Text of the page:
A silhouette of a man's hand types on a keyboard© Cultura/REX/Shuttestock

Farmers are being warned not to fall victim to financial scams as farm payments start to roll.

Already, thousands of farmers and crofters in Scotland have received payments up to 90% of the value of 2017 Basic Payment Scheme (BPS) claims in the form of loans.

In Northern Ireland, meanwhile, advance BPS payments worth 70% of claims have been made.

In England and Wales, the BPS 2017 payments window will open on 1 December.

See also: Farmers a major target for cyber crooks

The rollout of large sums of money presents a prime opportunity for cyber criminals to target farmers, the Scottish Business Resilience Centre (SBRC) has warned.

Details of historical CAP payments are freely available on the internet, indicating the potential size of the prize to criminals.

The SBRC said armed with this information, criminals may try to send a variety of different emails to farmers in an effort to extract bank account information.

Prime targets

They may also try to trick farmers into making payments into the wrong account by posing as the CEO or someone else within an organisation the business typically makes payments.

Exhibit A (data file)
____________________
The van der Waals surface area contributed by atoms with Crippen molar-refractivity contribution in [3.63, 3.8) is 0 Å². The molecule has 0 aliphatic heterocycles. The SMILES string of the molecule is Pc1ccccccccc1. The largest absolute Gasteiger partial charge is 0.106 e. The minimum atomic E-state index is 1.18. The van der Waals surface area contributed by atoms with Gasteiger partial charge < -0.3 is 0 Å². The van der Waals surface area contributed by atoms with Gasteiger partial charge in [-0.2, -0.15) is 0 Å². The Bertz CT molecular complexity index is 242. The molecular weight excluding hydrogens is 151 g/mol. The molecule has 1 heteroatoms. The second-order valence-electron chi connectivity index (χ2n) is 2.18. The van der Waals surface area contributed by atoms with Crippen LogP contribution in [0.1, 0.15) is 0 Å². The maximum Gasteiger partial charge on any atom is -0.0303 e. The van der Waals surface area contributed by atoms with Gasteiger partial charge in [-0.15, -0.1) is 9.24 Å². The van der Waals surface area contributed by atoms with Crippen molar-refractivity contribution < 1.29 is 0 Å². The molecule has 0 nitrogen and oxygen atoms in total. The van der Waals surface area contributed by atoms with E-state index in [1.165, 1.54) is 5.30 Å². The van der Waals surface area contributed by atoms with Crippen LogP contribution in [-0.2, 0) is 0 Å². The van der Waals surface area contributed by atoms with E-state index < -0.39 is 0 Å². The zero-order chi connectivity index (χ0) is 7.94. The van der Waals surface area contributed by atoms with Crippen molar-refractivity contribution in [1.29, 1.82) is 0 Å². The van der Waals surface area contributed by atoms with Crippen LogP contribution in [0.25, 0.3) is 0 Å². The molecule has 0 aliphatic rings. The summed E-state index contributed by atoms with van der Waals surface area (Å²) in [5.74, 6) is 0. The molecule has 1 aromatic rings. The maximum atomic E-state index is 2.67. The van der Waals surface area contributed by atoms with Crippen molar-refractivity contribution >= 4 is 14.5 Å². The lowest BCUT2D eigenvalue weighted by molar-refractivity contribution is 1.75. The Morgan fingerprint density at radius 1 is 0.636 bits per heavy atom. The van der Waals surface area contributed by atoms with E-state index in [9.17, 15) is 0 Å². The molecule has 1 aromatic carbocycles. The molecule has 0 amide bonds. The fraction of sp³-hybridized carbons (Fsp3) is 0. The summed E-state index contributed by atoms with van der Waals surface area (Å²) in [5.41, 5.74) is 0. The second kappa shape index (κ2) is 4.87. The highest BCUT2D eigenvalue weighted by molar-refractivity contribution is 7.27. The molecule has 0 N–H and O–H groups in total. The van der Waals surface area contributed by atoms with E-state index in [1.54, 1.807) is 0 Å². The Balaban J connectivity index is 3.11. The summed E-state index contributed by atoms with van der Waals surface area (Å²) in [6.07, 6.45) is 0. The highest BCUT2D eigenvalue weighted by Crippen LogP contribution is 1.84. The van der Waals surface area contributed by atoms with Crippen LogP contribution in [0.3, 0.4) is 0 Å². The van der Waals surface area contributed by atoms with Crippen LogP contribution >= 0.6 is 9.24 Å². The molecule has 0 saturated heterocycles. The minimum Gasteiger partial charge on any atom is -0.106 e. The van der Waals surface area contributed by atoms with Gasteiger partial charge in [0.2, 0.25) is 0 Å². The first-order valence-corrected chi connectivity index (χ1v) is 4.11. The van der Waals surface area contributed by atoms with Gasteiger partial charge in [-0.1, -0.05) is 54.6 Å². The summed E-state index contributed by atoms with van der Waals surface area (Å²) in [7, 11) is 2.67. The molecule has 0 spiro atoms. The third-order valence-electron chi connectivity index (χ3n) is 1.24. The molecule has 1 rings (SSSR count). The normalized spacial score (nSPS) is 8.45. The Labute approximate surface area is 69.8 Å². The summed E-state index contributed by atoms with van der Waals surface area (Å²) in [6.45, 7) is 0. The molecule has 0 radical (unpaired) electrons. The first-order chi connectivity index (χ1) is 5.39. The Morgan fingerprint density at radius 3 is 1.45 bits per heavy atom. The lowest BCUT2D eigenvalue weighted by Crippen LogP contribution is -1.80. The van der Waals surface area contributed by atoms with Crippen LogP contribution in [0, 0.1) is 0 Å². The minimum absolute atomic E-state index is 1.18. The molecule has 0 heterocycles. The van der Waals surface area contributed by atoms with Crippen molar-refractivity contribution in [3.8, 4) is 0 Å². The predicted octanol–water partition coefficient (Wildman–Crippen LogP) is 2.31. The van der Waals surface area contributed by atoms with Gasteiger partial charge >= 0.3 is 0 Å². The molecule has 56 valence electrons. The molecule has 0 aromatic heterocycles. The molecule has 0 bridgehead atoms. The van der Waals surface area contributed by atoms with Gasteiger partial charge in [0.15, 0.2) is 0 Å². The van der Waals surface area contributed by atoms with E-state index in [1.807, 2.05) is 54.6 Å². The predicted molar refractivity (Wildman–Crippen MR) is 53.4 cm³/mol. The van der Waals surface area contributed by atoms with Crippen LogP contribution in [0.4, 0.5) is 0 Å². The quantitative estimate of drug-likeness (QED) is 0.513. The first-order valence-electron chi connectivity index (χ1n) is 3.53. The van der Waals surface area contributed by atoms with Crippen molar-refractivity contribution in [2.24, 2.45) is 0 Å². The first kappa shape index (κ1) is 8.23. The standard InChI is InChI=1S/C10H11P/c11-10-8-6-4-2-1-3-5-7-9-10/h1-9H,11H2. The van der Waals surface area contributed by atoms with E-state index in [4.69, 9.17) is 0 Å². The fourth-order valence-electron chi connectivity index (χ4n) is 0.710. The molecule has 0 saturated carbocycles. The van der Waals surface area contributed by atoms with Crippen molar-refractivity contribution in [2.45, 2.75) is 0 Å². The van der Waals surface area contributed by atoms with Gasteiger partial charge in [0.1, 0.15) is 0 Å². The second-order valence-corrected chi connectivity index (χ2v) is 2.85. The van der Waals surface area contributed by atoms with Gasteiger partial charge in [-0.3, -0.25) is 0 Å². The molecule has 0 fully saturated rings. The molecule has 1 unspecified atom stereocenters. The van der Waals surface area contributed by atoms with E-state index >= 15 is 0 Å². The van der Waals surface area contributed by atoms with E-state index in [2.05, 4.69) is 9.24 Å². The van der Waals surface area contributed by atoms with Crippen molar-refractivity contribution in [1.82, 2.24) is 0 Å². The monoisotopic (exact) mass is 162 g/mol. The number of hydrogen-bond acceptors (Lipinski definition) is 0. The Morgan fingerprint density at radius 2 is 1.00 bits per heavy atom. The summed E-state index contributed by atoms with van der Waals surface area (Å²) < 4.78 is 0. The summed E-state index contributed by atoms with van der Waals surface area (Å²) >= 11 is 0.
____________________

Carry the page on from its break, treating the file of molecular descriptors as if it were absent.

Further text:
The fraudster will often ask the victim to quickly transfer money to a certain bank account for a specific reason or request payment details be changed on an existing vendor’s account to one controlled by the fraudster. This is typically known as CEO or mandate fraud.

The SBRC said: “Farmers need to be aware they may become prime targets in the coming days and weeks and should be suspicious of any emails or phone calls asking them to take urgent action in relation to payments or their bank accounts.”

Data collected by fraud prevention service Cifas shows that nearly 19% of UK identity fraud victims are company directors who have been tricked into handing out bank account information.

Contrary to the perception that victims of identity fraud tend to be older people with little awareness of cyber risks, almost a third of director-level fraud victims are in their 30s with a large “digital footprint”.

Susan Archer, NFU solicitor and specialist advice team manager, said: “The NFU is encouraging all farm businesses to be vigilant and on the lookout for any suspicious behaviour that may be a scam.

“If you notice unusual patterns of behaviour or requests to change payment details from customers or suppliers, always investigate these further to confirm they are legitimate. If you are a victim of a scam, the NFU encourages you to report it to the police or National Trading Standards.”

SBRC advice on how to spot a cyber attack

  • Emails from suppliers asking for funds to be transferred to a different bank account
  • Emails claiming that there is a problem with an account
  • Phone calls from banks saying there appears to be unusual activity on their account.

In all of these instances, the recipient should verify the email or phone call with the person claiming to have sent it.

This means they should search the internet for the relevant phone number and call the person rather than trust any numbers sent via email or given over the phone.